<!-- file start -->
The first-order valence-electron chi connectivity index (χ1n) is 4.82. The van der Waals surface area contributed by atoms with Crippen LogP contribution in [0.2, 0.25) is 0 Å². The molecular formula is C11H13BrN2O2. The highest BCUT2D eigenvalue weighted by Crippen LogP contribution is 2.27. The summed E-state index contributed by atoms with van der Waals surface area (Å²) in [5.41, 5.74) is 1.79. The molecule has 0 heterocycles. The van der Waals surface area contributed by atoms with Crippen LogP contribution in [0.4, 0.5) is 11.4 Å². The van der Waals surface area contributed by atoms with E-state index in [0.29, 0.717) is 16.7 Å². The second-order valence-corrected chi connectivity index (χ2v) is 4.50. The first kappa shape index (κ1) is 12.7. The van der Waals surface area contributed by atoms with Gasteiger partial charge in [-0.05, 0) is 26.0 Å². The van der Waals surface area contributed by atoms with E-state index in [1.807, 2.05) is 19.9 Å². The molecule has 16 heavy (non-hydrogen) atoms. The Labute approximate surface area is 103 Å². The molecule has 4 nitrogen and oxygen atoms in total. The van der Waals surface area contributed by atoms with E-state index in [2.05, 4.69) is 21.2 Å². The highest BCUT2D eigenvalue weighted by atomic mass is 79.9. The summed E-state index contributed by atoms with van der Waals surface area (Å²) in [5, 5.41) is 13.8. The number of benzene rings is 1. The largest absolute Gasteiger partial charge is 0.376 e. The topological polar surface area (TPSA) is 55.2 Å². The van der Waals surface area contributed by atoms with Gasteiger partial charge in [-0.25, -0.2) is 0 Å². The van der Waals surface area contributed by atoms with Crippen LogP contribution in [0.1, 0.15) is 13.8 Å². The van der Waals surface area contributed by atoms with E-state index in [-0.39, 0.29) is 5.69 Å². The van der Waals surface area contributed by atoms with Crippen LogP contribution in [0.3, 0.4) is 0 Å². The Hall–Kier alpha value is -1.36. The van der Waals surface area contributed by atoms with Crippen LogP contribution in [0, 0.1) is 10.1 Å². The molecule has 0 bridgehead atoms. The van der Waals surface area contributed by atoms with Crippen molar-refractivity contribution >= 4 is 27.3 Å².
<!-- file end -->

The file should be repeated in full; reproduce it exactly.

The first-order valence-electron chi connectivity index (χ1n) is 4.82. The van der Waals surface area contributed by atoms with Crippen LogP contribution in [0.2, 0.25) is 0 Å². The molecular formula is C11H13BrN2O2. The highest BCUT2D eigenvalue weighted by Crippen LogP contribution is 2.27. The summed E-state index contributed by atoms with van der Waals surface area (Å²) in [5.41, 5.74) is 1.79. The molecule has 0 heterocycles. The van der Waals surface area contributed by atoms with Crippen LogP contribution in [0.4, 0.5) is 11.4 Å². The van der Waals surface area contributed by atoms with E-state index in [0.29, 0.717) is 16.7 Å². The second-order valence-corrected chi connectivity index (χ2v) is 4.50. The first kappa shape index (κ1) is 12.7. The van der Waals surface area contributed by atoms with Gasteiger partial charge in [-0.05, 0) is 26.0 Å². The van der Waals surface area contributed by atoms with E-state index in [1.807, 2.05) is 19.9 Å². The molecule has 16 heavy (non-hydrogen) atoms. The Labute approximate surface area is 103 Å². The molecule has 4 nitrogen and oxygen atoms in total. The van der Waals surface area contributed by atoms with E-state index in [2.05, 4.69) is 21.2 Å². The highest BCUT2D eigenvalue weighted by atomic mass is 79.9. The summed E-state index contributed by atoms with van der Waals surface area (Å²) in [5, 5.41) is 13.8. The number of benzene rings is 1. The largest absolute Gasteiger partial charge is 0.376 e. The topological polar surface area (TPSA) is 55.2 Å². The van der Waals surface area contributed by atoms with Gasteiger partial charge in [-0.25, -0.2) is 0 Å². The van der Waals surface area contributed by atoms with Crippen LogP contribution in [0.1, 0.15) is 13.8 Å². The van der Waals surface area contributed by atoms with E-state index in [-0.39, 0.29) is 5.69 Å². The van der Waals surface area contributed by atoms with Crippen LogP contribution in [0.3, 0.4) is 0 Å². The Hall–Kier alpha value is -1.36. The van der Waals surface area contributed by atoms with Crippen LogP contribution in [0, 0.1) is 10.1 Å². The molecule has 0 bridgehead atoms. The van der Waals surface area contributed by atoms with Crippen molar-refractivity contribution >= 4 is 27.3 Å².